It is common knowledge that any servers exposed to the internet needs to be placed in a DMZ. However, a web application sometimes need to get user input and updates to backend database tables etc. How and where would you place the database server. In the DMZ, or allow database connections through the DMZ firewall back to the internal network where the database server is housed.?

What if this database server needs to be accessed also from internal users, eg maybe they need to query who has registered at the website..etc.. How would you design where to place this DB server? thanks

2 Answers 2


For a reasonable level of security, the answer is really neither. The database should be housed in it's own zone, not the DMZ with the web server, or in the internal network zone. This allows additional levels of protection both against intrusion from the public Internet should the web server or web application be compromised, and against attacks from the internal network which are a very real problem. It also offers a defense in depth mechanism to protect the internal network should an attacker who penetrates the DMZ figure out how to piviot into the DB zone...While they own the DB at this point, you don't want to them to own the internal network as well.

So, something like this:

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Ideally the application would be written to conform to a 3 tier architecture.

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In this scenario it is common for the Presentation Layer to reside in a WebDMZ, the Application Layer to reside in an AppDMZ and the Data Layer to reside on the internal network.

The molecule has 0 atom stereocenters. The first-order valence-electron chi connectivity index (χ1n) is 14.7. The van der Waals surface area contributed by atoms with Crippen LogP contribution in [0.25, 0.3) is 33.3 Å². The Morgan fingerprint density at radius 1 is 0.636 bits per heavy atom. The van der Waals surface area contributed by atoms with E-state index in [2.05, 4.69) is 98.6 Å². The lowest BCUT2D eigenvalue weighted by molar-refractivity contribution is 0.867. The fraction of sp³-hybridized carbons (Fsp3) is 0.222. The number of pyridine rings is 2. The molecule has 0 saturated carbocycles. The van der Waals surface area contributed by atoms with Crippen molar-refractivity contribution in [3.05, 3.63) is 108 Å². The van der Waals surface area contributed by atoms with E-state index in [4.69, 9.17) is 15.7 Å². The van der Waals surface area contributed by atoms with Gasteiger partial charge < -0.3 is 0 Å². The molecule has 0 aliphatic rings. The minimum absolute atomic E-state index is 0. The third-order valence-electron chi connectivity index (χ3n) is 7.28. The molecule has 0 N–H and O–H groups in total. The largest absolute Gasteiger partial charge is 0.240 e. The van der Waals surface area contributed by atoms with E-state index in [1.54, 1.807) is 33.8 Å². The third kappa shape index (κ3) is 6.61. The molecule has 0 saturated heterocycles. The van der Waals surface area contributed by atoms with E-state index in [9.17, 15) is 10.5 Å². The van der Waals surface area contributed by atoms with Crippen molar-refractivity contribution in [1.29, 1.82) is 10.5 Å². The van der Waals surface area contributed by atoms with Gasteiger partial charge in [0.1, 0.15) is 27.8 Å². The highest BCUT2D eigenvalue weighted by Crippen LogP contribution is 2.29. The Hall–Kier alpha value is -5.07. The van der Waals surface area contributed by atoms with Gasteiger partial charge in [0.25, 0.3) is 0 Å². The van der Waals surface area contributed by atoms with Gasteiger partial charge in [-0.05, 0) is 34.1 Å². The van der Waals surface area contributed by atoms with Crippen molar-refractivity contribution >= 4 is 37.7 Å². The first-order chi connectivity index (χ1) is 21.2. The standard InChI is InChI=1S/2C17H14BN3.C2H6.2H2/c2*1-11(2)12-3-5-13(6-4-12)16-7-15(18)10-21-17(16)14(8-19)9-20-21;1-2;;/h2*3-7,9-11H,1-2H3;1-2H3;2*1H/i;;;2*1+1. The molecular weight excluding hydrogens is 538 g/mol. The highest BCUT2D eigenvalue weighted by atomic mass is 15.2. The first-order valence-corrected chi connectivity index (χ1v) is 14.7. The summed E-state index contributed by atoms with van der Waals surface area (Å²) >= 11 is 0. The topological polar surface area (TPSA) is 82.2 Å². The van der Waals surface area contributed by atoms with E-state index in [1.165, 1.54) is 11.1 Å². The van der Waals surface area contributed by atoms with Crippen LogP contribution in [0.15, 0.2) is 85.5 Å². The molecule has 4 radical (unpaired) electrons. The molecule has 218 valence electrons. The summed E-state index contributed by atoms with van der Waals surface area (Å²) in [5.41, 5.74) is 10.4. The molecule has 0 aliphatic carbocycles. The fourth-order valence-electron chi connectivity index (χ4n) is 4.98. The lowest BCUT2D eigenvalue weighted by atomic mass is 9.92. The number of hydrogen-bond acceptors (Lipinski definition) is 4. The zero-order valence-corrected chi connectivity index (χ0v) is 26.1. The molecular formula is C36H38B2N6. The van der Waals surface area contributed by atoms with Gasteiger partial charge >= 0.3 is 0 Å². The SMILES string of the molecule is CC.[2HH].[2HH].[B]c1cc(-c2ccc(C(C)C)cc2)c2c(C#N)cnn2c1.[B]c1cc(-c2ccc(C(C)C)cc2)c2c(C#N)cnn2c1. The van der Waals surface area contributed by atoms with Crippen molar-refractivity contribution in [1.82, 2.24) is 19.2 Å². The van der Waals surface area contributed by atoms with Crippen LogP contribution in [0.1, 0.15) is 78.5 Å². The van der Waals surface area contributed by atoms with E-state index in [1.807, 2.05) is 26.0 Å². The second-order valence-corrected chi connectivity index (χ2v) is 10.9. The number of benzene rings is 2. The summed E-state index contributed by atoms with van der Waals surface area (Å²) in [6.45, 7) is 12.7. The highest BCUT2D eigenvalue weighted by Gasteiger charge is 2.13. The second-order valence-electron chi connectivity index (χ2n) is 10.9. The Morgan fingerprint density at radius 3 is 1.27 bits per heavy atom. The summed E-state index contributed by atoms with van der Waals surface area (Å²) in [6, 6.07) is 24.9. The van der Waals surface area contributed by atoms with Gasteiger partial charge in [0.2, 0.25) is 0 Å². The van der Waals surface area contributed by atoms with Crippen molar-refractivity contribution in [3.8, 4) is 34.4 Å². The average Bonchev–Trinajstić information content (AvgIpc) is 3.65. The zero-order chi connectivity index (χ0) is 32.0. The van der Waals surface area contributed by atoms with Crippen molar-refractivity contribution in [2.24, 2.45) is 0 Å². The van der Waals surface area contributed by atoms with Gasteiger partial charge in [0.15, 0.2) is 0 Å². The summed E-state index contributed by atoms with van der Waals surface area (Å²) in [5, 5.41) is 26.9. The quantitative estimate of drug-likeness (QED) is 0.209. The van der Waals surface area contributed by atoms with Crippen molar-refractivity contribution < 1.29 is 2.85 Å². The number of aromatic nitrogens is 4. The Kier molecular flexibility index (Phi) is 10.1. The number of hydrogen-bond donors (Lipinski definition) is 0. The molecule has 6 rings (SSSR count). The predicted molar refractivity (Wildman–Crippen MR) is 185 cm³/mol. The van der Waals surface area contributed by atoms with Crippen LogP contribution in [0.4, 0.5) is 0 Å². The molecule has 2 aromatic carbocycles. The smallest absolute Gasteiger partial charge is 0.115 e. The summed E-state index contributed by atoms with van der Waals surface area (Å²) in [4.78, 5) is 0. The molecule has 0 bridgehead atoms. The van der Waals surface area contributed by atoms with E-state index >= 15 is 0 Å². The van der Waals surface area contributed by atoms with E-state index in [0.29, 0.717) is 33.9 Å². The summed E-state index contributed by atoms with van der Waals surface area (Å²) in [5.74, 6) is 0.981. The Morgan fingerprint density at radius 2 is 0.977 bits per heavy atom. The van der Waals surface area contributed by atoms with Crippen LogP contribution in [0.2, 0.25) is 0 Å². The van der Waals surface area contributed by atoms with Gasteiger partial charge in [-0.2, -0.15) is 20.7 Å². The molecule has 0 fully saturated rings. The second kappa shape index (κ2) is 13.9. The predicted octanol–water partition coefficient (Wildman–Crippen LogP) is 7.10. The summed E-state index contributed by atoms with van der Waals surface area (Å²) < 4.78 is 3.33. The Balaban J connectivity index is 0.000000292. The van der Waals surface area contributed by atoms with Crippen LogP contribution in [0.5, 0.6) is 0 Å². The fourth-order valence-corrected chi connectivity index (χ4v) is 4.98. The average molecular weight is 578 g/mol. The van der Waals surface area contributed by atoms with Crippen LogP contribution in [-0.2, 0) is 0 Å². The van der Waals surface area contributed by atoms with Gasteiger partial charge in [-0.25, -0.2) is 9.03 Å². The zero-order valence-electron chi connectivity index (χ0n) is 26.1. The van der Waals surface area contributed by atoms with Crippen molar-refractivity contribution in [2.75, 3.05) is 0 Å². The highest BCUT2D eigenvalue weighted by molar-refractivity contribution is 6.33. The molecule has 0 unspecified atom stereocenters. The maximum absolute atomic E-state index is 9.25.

If this isn't feasible for some reason or another, I recommend the database reside in a DatabaseDMZ.

The users on the internal network can still be granted access from the internal network to the server in the DatabaseDMZ. Do NOT allow the Database server to initiate communication to the internal network, only the other way around.

You want to avoid a situation where a server in a WebDMZ has direct access to the internal network.

  • Having the application's data layer directly in the internal network requires the DMZ to be dual-homed to the public internet, and the internal network. This is not ideal, and should not be the preferred solution.
    – Xander
    Dec 19, 2014 at 15:59
  • I think you may have misunderstood, or perhaps I am not following you. The DMZ is not dual-homed to the public internet and internal network. There are two separate DMZs - A WebDMZ and an AppDMZ. There is no access from the internet directly to the AppDMZ or internal network.
    – k1DBLITZ
    Dec 19, 2014 at 16:11
  • Sorry, my comment wasn't clear at all. In the model you open with, the AppDMZ must initiate outbound requests to the internal network, where the data layer resides. This is not ideal. All application functions (including the data layer) should ideally be outside of the internal network, so the internal network need not be opened up to accept inbound requests.
    – Xander
    Dec 19, 2014 at 16:19

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